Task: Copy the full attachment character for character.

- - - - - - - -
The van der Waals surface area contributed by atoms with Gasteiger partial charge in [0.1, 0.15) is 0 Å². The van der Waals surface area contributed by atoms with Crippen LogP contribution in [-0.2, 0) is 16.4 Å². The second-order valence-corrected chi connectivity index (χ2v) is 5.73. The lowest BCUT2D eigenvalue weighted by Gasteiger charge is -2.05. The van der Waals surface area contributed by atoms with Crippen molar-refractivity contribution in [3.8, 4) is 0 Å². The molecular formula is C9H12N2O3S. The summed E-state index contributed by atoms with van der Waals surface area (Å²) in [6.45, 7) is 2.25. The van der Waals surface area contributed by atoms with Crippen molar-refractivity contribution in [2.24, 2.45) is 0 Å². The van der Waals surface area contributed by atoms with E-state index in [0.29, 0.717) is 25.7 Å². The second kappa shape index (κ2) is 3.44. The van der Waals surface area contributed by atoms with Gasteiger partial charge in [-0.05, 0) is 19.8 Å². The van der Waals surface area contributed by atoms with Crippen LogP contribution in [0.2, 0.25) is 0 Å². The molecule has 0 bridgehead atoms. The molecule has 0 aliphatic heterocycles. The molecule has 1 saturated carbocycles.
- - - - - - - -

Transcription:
The van der Waals surface area contributed by atoms with Gasteiger partial charge in [0.1, 0.15) is 0 Å². The van der Waals surface area contributed by atoms with Crippen LogP contribution in [-0.2, 0) is 16.4 Å². The second-order valence-corrected chi connectivity index (χ2v) is 5.73. The lowest BCUT2D eigenvalue weighted by Gasteiger charge is -2.05. The van der Waals surface area contributed by atoms with Crippen molar-refractivity contribution in [3.8, 4) is 0 Å². The molecular formula is C9H12N2O3S. The summed E-state index contributed by atoms with van der Waals surface area (Å²) in [6.45, 7) is 2.25. The van der Waals surface area contributed by atoms with Crippen molar-refractivity contribution in [2.24, 2.45) is 0 Å². The van der Waals surface area contributed by atoms with E-state index in [0.29, 0.717) is 25.7 Å². The second kappa shape index (κ2) is 3.44. The van der Waals surface area contributed by atoms with Gasteiger partial charge in [-0.05, 0) is 19.8 Å². The van der Waals surface area contributed by atoms with Crippen LogP contribution in [0.2, 0.25) is 0 Å². The molecule has 0 bridgehead atoms. The molecule has 0 aliphatic heterocycles. The molecule has 1 saturated carbocycles.